A provision tucked into a defense bill before Congress would direct the Pentagon's inspector general to investigate any suspected misconduct by lawyers for Guantánamo Bay detainees, opening a new chapter in a recurrent political controversy over legal ethics and the representation of terrorism suspects.
The measure is part of a major defense bill that the full House of Representatives is expected to begin debating this week. It was added late last week, shortly before the House Armed Services Committee unanimously approved the legislation.
The provision would require the Pentagon inspector general to investigate instances in which there was "reasonable suspicion" that lawyers for detainees violated a Pentagon policy, generated "any material risk" to a member of the armed forces, violated a law under the inspector general's exclusive jurisdiction, or otherwise "interfered with the operations" of the military prison at Guantánamo.
In introducing the proposal last week, Representative Jeff Miller, Republican of Florida, focused on the John Adams Project, a joint enterprise of the American Civil Liberties Union and the National Association of Criminal Defense Lawyers. It provides research and legal assistance to the uniformed lawyers defending detainees who are facing prosecution before a military commission.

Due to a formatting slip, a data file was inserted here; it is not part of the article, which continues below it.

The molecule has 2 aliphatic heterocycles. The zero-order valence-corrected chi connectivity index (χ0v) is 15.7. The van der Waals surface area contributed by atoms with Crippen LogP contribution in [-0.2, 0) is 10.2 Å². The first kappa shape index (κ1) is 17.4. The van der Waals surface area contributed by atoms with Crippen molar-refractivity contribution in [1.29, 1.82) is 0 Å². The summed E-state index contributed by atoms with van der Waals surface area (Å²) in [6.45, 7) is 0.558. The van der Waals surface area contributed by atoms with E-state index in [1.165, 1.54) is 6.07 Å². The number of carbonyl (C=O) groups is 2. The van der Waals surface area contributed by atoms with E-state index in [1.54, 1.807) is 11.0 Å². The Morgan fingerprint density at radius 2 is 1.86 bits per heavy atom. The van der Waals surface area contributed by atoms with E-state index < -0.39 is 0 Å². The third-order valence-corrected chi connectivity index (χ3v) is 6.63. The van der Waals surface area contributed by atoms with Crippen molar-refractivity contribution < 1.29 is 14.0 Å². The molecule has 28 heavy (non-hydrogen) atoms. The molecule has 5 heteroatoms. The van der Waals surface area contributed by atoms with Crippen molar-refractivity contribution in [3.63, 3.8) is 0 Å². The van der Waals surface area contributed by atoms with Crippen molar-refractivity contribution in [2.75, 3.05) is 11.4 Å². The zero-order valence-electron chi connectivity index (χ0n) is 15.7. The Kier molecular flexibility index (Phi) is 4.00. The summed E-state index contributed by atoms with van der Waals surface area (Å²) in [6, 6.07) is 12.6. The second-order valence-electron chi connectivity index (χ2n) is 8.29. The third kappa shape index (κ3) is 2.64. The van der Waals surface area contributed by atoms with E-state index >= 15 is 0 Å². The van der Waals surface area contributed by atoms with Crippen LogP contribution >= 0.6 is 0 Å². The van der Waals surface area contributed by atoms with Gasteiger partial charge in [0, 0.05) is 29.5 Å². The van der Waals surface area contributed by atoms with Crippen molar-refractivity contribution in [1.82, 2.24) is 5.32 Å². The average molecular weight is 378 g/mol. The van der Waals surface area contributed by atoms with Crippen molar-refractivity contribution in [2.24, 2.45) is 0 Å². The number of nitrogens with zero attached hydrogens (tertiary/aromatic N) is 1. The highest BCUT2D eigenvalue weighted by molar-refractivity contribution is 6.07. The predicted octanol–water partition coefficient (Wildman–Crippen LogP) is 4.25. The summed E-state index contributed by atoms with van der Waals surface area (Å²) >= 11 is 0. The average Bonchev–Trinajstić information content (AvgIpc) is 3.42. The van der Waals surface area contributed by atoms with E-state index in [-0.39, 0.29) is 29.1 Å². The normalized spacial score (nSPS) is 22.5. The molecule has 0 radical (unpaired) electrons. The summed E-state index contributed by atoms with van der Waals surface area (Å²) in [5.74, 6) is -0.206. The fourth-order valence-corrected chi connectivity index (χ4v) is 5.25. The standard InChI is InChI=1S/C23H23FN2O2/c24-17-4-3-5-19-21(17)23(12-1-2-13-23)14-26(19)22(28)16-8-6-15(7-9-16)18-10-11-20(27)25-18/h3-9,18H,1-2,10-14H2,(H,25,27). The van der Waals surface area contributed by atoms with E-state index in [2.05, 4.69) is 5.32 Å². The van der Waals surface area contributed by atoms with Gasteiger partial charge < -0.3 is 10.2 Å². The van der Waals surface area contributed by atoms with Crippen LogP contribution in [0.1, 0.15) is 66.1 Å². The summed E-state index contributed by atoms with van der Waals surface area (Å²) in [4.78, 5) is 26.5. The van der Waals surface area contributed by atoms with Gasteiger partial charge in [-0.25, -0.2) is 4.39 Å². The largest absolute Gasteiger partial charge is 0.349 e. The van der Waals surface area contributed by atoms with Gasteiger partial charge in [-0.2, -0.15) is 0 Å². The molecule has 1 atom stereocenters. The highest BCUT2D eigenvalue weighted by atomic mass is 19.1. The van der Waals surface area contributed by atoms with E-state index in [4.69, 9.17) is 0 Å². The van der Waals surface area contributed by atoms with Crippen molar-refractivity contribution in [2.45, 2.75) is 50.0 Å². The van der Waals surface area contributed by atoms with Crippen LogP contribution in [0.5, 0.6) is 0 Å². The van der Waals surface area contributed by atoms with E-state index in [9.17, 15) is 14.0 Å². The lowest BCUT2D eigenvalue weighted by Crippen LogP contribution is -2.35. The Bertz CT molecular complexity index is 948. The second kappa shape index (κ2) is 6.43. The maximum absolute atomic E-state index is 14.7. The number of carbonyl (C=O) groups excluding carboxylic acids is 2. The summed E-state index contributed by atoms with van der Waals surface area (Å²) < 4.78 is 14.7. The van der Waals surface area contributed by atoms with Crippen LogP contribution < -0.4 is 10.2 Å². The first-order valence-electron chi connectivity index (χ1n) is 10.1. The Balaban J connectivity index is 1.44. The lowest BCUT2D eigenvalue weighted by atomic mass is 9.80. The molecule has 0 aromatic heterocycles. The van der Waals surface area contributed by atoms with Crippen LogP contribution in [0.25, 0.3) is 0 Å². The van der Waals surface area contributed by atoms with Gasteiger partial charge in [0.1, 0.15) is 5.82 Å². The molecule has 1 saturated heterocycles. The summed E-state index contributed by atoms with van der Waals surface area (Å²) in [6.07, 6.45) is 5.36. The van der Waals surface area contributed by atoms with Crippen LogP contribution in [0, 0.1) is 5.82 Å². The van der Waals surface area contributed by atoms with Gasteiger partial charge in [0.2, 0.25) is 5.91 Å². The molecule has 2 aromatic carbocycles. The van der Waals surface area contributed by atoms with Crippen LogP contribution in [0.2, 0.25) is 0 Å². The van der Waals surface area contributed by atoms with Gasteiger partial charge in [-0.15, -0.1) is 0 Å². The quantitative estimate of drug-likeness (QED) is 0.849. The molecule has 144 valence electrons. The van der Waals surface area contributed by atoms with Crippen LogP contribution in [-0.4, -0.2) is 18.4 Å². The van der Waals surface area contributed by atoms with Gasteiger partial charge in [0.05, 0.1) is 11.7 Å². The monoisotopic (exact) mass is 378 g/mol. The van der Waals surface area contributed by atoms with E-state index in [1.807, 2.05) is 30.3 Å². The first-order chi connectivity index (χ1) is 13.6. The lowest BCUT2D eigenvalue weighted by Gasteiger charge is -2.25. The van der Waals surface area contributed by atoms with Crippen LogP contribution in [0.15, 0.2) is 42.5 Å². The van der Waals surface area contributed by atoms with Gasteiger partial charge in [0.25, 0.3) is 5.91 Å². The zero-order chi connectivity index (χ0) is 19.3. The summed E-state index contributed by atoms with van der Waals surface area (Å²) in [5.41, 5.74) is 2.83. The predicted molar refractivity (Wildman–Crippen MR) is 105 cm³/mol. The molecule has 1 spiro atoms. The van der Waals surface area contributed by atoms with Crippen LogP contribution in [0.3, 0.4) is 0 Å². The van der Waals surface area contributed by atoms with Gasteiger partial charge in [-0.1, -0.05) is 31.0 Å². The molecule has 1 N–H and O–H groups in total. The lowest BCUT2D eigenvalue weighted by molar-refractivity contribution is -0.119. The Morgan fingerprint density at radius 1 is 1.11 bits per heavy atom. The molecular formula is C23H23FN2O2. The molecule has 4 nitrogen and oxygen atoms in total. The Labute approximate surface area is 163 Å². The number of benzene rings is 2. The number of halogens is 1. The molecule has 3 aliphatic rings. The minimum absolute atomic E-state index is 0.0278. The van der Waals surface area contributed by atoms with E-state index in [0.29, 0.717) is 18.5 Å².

Mr. Miller characterized the John Adams Project as a "treacherous enterprise," referring to accusations that its researchers took pictures of interrogators and gave them to military defense lawyers, who in turn showed them to detainees.
The lawyers have defended the legality and propriety of their efforts. They contend that the detainees were illegally tortured in the custody of the Central Intelligence Agency, and they want to raise that issue at trial. To do so, they need to identify potential witnesses to the interrogation sessions.
So far unobjectionable, though we could have learned more about those photographs: Were researchers trying to make targets out of interrogators?
But Savage went off the rails in the last two paragraphs:
The legislation is the latest attack on lawyers representing detainees. Although such lawyers have tended to espouse civil libertarian views, some conservative critics have imputed to them a lack of patriotism and sympathy for the cause of Islamist terrorism.
Such attacks have also prompted a strong reaction, including by other conservatives who have defended the tradition in the American legal system of lawyers representing unpopular clients.
While making conservatives out as attack dogs questioning the patriotism of noble apolitical lawyers, Savage ignores that the main group of lawyers representing Guantanamo detainees is the Center for Constitutional Rights. It may think of itself as "civil libertarian" (and so does the Times ) but it's a hard-left group whose president Michael Ratner said in a December 2005 press release (during the Bush administration): "Every American should be in political rebellion against the criminals now running this country." The Weekly Standard recently called Ratner, who wrote an admiring book about Che Guevara, the "lead terrorist defender " at Gitmo.
And as for the tradition of lawyers representing unpopular clients, these groups go far beyond standard courtroom advocacy.
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